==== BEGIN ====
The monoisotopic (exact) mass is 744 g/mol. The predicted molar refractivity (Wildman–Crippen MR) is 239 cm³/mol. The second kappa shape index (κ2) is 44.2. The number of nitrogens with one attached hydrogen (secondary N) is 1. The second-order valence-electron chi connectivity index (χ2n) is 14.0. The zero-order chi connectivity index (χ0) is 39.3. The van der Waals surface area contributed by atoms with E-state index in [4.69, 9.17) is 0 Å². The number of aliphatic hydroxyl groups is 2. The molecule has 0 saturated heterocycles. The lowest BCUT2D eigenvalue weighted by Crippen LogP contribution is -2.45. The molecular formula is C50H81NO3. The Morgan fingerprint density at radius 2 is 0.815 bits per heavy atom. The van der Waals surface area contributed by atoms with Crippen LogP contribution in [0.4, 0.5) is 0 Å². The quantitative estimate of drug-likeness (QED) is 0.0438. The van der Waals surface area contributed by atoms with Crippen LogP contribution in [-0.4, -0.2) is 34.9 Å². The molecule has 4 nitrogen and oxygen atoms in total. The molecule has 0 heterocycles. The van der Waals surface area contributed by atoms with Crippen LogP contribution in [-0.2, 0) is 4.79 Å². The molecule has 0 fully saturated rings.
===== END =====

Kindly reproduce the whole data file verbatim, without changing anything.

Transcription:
The monoisotopic (exact) mass is 744 g/mol. The predicted molar refractivity (Wildman–Crippen MR) is 239 cm³/mol. The second kappa shape index (κ2) is 44.2. The number of nitrogens with one attached hydrogen (secondary N) is 1. The second-order valence-electron chi connectivity index (χ2n) is 14.0. The zero-order chi connectivity index (χ0) is 39.3. The van der Waals surface area contributed by atoms with E-state index in [4.69, 9.17) is 0 Å². The number of aliphatic hydroxyl groups is 2. The molecule has 0 saturated heterocycles. The lowest BCUT2D eigenvalue weighted by Crippen LogP contribution is -2.45. The molecular formula is C50H81NO3. The Morgan fingerprint density at radius 2 is 0.815 bits per heavy atom. The van der Waals surface area contributed by atoms with Crippen LogP contribution in [0.4, 0.5) is 0 Å². The quantitative estimate of drug-likeness (QED) is 0.0438. The van der Waals surface area contributed by atoms with Crippen LogP contribution in [-0.4, -0.2) is 34.9 Å². The molecule has 4 nitrogen and oxygen atoms in total. The molecule has 0 heterocycles. The van der Waals surface area contributed by atoms with Crippen LogP contribution in [-0.2, 0) is 4.79 Å². The molecule has 0 fully saturated rings.